As we arrived in the camp, many of the residents, who expressed surprise at how physically strong we looked, met us. However, they were most surprised that our entire group of 26 had made it. We were telling that every group that had arrived so far had lost members in the jungle. The refugees mentioned one group in which only 10 people ultimately reached the camp out of an original 60.

During our first week in the camp, called Taphraya 1, we took the opportunity to share with many people how they could come to Jesus Christ personally. Nineteen refugees became Christians that week, and each morning and evening, I began holding a Bible study for them and for other Christians who wanted to join. Thailand missionaries also visited the camp, and it was exciting for me to see Christian literature and Cambodian Bibles freely circulating.

During our first days in the camp, we spent much time wandering through the rows of shelters, looking for someone, anyone, we might recognize as a Christian whom we had know before the fall. We looked particularly hard for any Thailand Campus Crusade staff who might be visiting the camp. The camp had now swelled to at least 75,000 people, and I knew it would almost be a miracle to ever meet anyone.

I remember one evening as Samoeun and I wandered through the camp on our search for familiar faces, we noticed a man who looked like a member of the Red Cross. He very closely resembled a Campus Crusade staff member we had known in Manila, Bud Newbold. Samoeun ran up to the man, her heart filled with optimism that we had found an old friend. However, about one or two feet before she reached him, she looked more closely and realized he was mot Mr. Newbold. Samoeun?s disappointment was so immense that she fell to the ground before him, crying.

As I circled around the border of the camp two days after our arrival, through the barbed wire I noticed a Caucasian newspaper reporter standing just outside the fence. Reporters were not yet allowed inside, and their interviewing had to be done through the barbed wire. A crowd was gathering by the fence where he was standing, as any reporter represented in everyone?s mind a slim ray of hope that he might convey a short message that would reach relatives in the outside world.

As I joined the crowd, I heard the reporter falling out above the noise for anyone who knew English to come forward. At this, my heart started pounding, for it was becoming obvious that I was the only one in that immediate group who could answer his request.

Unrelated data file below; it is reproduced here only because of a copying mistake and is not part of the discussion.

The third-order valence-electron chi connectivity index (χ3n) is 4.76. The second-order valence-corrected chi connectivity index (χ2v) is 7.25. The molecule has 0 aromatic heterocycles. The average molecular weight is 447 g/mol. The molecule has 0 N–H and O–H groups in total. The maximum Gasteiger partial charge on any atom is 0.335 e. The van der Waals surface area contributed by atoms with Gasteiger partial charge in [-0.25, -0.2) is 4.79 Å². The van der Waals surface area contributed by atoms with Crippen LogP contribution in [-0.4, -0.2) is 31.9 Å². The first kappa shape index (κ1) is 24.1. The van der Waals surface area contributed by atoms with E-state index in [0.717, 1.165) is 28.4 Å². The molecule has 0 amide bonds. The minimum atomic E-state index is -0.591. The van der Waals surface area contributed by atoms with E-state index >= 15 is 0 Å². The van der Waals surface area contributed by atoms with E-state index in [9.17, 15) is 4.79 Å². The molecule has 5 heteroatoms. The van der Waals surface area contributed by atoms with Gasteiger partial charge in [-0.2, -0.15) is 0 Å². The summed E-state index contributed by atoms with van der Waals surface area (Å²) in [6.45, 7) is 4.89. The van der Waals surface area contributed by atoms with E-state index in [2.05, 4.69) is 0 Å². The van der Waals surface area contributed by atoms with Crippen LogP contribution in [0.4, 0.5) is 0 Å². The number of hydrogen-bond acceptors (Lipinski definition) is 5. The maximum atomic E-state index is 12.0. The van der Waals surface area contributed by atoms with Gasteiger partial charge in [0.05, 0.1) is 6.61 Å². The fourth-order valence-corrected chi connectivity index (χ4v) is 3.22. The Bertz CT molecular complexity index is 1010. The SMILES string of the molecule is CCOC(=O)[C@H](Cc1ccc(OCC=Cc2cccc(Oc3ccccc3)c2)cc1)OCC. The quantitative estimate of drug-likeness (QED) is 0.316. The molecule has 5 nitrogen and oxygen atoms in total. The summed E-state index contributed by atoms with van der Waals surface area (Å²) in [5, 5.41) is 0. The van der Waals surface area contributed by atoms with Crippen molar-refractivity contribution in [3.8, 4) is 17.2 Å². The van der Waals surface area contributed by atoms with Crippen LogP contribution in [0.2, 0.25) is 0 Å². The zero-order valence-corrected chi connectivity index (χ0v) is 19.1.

For an instant, my mind gratefully flashed back five years to my Campus Crusade training time in Manila, when I had arrived there knowing no language but Khmer and French. Since the training was carried on in English, I knew my only hope of successful completion of the training was to learn English ? quickly. Samoeun and I vowed to each other only to speak English to one another for the entire training time, and by the end of the six-month session, I was able to teach some basic seminars in our newly acquired language.

My English had become rusty in the last four years, as I had been quite mindful of its forbidden status in the Khmer Rouge?s Cambodia. However, I edged my way forward in the crown anyway, and through the fence, the reporter caught sight of my waving arm and heard my English greeting.

I went to the front of the crowd, and through the free, my story tumbled out to the reporter, Micheal Battye of Reuters News Agency, Thailand. I told him quickly of our life with the Khmer Rouge and then of my work with Campus Crusade. As I mentioned to him Campus Crusade, I pulled out my only means of identification: my Campus Crusade staff card, which I had kept by faith, hoping for an opportunity such as this.

Mr. Battye scribbled my story hurriedly and took down my name, Samoeun, and Wiphousana?s. On April 26, Battye sent the following story over the Reuters wire service:

ARANYAPRETHET, THIALAND, and April 26 ? The Thai army has transported more Kampuchean (Cambodian) refugees to a mountain region south of this frontier town to join between 50,000 and 80,000 countrymen already there, informed sources said today. They said trucks took the new refugees, mostly civilians, to the Kao Leong Mountains, which straddle the frontier about 30 miles south of here.

The Kampucheans have been fleeing across the border into Thailand in the face of a fresh Vietnamese-led offensive by the new regime in Phnom Penh to crush opposition. Thai authorities have said that they would try to send the refugees back to their country as they had orders from the government not to allow them to stay in Thailand....Among the refugees in the areas were 26 Kampuchean Christians said by refugee officials to be only the third such group to escape to Thailand.

Vek Huong Taing, 30, told Reuters in a temporary refugee camp today that he had worked for the Manila-based Campus Crusade for Christ International before the Khmer Rouge took power four years ago.

He said that he and his wife had been forced to hide their religious beliefs during that period because discovery would have meant certain death.

On April 27, Mrs. Ethylyn Schultz, a staff member with Trans World Radio in Guam, was in the news room of the Agana radio station. She glanced down to the wire copy rolling onto the floor from the station?s news teletype machine and her eyes caught the words, ?Campus Crusade for Christ.? Having been familiar with Campus Crusade already, she bent down to read the context. The story was Michael Battye?s report. As soon as she read the story, Mrs. Schultz called Warren Willis, Campus Crusade?s international representative in Guam.